The East Baton Rouge Parish Sheriff showed off a few new pieces of equipment Friday that were acquired to help deputies better track down suspects, find missing children and handle volatile public safety events.
The department bought its first helicopter — a refurbished military bird — and two brand-new vehicles for a total of $863,754, a savings of millions when considering the machinery would retail for some $4.7 million, said organization spokeswoman Casey Rayborn Hicks.
“It helps us better serve the community,” Sheriff Sid Gautreaux said before about a hundred people, mostly local law enforcement agents, who were gathered in a state-owned hangar next to the sheriff’s headquarters in Scotlandville.
The helicopter, a 1970 Bell OH-58 A-Model, was acquired through a federal surplus initiative known as the “1033 program” that allows local law enforcement agencies to obtain used military equipment. Though the program grants the gear free of charge, the sheriff’s office had to pay $10,000 to acquire the chopper through the Louisiana Federal Property Assistance Agency, Hicks said. About $460,000 was spent on repainting it, updating its technology and bringing it up to federal aviation standards. A new helicopter with the same features would cost an estimated $3.7 million, Hicks said.
The two other vehicles include an armored car — called a Lenco BearCat — and a custom-designed 2016 Peterbilt mobile command trailer that includes a private conference room, a fully-equipped office, a basic kitchen, a bathroom and an external television screen to quickly convey information, such as a map, to deputies at a scene. The command unit also has various wireless connection features like internet and satellite service.
The armored car, the second one owned by the department, can be used in SWAT operations and to transport victims from dangerous settings, Gautreaux said. Cpl. Cline Breland, of the sheriff’s office, showed a pointed rod included as part of the vehicle that allows deputies to pierce the door of a building and spray tear gas inside to coax out a suspect who refuses to exit, such as in a hostage situation. The vehicle also includes run-flat tires, a thermal imaging camera and a military-style roof hatch.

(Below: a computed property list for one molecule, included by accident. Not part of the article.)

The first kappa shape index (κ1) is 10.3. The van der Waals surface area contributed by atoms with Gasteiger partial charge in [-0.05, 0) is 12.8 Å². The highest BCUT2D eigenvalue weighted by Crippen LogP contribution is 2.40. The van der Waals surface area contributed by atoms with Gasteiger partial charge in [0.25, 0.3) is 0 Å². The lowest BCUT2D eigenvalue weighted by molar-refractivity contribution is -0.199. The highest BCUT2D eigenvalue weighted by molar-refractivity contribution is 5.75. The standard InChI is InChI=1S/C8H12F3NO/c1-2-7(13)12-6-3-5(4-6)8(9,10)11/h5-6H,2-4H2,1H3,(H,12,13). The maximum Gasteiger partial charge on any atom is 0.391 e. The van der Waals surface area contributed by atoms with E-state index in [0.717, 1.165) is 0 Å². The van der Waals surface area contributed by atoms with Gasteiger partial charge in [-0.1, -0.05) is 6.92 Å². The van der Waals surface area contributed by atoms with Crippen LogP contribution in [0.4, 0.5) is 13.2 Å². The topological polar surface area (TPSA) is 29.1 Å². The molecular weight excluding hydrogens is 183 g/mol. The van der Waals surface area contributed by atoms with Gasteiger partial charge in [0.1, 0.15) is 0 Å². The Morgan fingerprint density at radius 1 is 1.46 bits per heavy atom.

“We’re not there to be a military organization although it looks and appears that way sometimes. We’re there to be prepared,” said State Police Col. Mike Edmonson. Gautreaux thanked Edmonson at the event, saying to him “we wouldn’t be here without you” in acquiring the equipment.
Edmonson allowed storage of the helicopter at the hangar, owned by the state and supervised by the State Police, as well as shared use of state-funded mechanics and fuel.
The BearCat cost $299,915, Hicks said. The mobile command post cost $757,373, but about 88 percent of the fee was paid by the Irene W. and C.B. Pennington Foundation, a private Baton Rouge-based philanthropic organization.
The sheriff’s office expenditures came out of the department’s general fund, Hicks said.
The Baton Rouge Police Department owns one helicopter, although it’s smaller than the one unveiled by the sheriff, said agency representative Lt. Jonny Dunnam. The State Police owns seven helicopters based in different cities across the state, said Maj. Doug Cain, a spokesman for that organization.
“The public just wants to know we’re coming. And it’s sad that we’re in a day and time when we’ve gotta have these assets. When you look at them, they can be alarming sometimes,” Edmonson told the crowd. “But I can tell you that person that needs them, they’re a breath of fresh air.”
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